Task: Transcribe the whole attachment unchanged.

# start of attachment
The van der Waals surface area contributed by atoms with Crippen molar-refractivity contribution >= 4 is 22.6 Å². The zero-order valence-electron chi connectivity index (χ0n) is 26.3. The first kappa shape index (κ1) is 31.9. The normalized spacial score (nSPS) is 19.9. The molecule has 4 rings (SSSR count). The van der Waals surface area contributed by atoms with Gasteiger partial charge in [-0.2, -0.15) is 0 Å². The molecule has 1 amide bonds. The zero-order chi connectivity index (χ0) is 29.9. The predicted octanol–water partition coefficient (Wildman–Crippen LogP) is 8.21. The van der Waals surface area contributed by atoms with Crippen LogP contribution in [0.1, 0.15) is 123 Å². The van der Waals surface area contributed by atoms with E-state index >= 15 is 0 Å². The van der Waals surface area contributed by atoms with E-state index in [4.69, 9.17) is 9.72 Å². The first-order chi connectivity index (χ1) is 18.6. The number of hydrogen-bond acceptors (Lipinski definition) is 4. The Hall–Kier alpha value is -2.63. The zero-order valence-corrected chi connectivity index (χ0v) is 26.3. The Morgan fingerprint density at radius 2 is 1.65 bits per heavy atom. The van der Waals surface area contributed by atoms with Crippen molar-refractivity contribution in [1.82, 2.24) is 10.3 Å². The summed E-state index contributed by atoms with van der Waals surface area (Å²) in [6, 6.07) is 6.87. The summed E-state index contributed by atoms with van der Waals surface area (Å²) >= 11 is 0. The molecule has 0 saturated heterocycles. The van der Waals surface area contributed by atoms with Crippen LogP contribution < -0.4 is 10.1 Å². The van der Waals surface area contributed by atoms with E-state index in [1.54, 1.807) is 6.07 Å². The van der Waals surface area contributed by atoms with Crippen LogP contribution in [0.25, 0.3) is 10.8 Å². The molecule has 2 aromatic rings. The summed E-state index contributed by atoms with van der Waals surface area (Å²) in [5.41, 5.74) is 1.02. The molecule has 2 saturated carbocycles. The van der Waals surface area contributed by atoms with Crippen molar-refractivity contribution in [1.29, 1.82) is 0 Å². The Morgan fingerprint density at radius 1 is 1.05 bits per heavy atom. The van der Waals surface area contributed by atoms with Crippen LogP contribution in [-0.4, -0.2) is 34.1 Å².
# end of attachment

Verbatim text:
The van der Waals surface area contributed by atoms with Crippen molar-refractivity contribution >= 4 is 22.6 Å². The zero-order valence-electron chi connectivity index (χ0n) is 26.3. The first kappa shape index (κ1) is 31.9. The normalized spacial score (nSPS) is 19.9. The molecule has 4 rings (SSSR count). The van der Waals surface area contributed by atoms with Gasteiger partial charge in [-0.2, -0.15) is 0 Å². The molecule has 1 amide bonds. The zero-order chi connectivity index (χ0) is 29.9. The predicted octanol–water partition coefficient (Wildman–Crippen LogP) is 8.21. The van der Waals surface area contributed by atoms with Crippen LogP contribution in [0.1, 0.15) is 123 Å². The van der Waals surface area contributed by atoms with E-state index >= 15 is 0 Å². The van der Waals surface area contributed by atoms with E-state index in [4.69, 9.17) is 9.72 Å². The first-order chi connectivity index (χ1) is 18.6. The number of hydrogen-bond acceptors (Lipinski definition) is 4. The Hall–Kier alpha value is -2.63. The zero-order valence-corrected chi connectivity index (χ0v) is 26.3. The Morgan fingerprint density at radius 2 is 1.65 bits per heavy atom. The van der Waals surface area contributed by atoms with Crippen molar-refractivity contribution in [1.82, 2.24) is 10.3 Å². The summed E-state index contributed by atoms with van der Waals surface area (Å²) in [6, 6.07) is 6.87. The summed E-state index contributed by atoms with van der Waals surface area (Å²) >= 11 is 0. The molecule has 0 saturated heterocycles. The van der Waals surface area contributed by atoms with Crippen LogP contribution < -0.4 is 10.1 Å². The van der Waals surface area contributed by atoms with E-state index in [1.54, 1.807) is 6.07 Å². The van der Waals surface area contributed by atoms with Crippen LogP contribution in [0.25, 0.3) is 10.8 Å². The molecule has 2 aromatic rings. The summed E-state index contributed by atoms with van der Waals surface area (Å²) in [5.41, 5.74) is 1.02. The molecule has 2 saturated carbocycles. The van der Waals surface area contributed by atoms with Crippen molar-refractivity contribution in [1.29, 1.82) is 0 Å². The Morgan fingerprint density at radius 1 is 1.05 bits per heavy atom. The van der Waals surface area contributed by atoms with Crippen LogP contribution in [-0.4, -0.2) is 34.1 Å².